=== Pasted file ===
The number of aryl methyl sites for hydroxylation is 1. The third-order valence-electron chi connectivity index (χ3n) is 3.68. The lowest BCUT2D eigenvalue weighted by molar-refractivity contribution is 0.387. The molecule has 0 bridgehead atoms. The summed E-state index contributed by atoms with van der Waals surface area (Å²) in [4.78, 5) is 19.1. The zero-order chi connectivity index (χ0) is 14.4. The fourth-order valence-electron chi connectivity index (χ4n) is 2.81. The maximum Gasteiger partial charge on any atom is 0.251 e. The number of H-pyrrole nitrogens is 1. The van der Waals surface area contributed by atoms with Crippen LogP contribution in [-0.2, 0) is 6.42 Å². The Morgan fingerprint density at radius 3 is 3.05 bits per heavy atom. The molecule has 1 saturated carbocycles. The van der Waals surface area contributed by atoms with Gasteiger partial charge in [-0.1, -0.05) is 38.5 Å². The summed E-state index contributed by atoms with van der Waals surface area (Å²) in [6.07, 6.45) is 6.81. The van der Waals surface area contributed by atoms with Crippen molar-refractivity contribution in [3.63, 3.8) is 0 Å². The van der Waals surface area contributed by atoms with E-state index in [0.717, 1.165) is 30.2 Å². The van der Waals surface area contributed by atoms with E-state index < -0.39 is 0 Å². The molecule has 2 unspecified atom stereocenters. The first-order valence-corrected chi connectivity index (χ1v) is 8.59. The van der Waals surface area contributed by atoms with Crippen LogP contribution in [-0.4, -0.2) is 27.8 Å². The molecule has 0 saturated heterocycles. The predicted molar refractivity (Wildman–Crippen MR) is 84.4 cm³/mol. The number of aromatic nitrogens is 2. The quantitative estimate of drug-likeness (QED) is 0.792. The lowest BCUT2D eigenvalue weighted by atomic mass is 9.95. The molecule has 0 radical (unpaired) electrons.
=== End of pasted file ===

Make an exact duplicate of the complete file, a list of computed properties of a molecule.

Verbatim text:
The number of aryl methyl sites for hydroxylation is 1. The third-order valence-electron chi connectivity index (χ3n) is 3.68. The lowest BCUT2D eigenvalue weighted by molar-refractivity contribution is 0.387. The molecule has 0 bridgehead atoms. The summed E-state index contributed by atoms with van der Waals surface area (Å²) in [4.78, 5) is 19.1. The zero-order chi connectivity index (χ0) is 14.4. The fourth-order valence-electron chi connectivity index (χ4n) is 2.81. The maximum Gasteiger partial charge on any atom is 0.251 e. The number of H-pyrrole nitrogens is 1. The van der Waals surface area contributed by atoms with Crippen LogP contribution in [-0.2, 0) is 6.42 Å². The Morgan fingerprint density at radius 3 is 3.05 bits per heavy atom. The molecule has 1 saturated carbocycles. The van der Waals surface area contributed by atoms with Gasteiger partial charge in [-0.1, -0.05) is 38.5 Å². The summed E-state index contributed by atoms with van der Waals surface area (Å²) in [6.07, 6.45) is 6.81. The van der Waals surface area contributed by atoms with Crippen molar-refractivity contribution in [3.63, 3.8) is 0 Å². The van der Waals surface area contributed by atoms with E-state index in [0.717, 1.165) is 30.2 Å². The van der Waals surface area contributed by atoms with E-state index < -0.39 is 0 Å². The molecule has 2 unspecified atom stereocenters. The first-order valence-corrected chi connectivity index (χ1v) is 8.59. The van der Waals surface area contributed by atoms with Crippen LogP contribution in [-0.4, -0.2) is 27.8 Å². The molecule has 0 saturated heterocycles. The predicted molar refractivity (Wildman–Crippen MR) is 84.4 cm³/mol. The number of aromatic nitrogens is 2. The quantitative estimate of drug-likeness (QED) is 0.792. The lowest BCUT2D eigenvalue weighted by atomic mass is 9.95. The molecule has 0 radical (unpaired) electrons.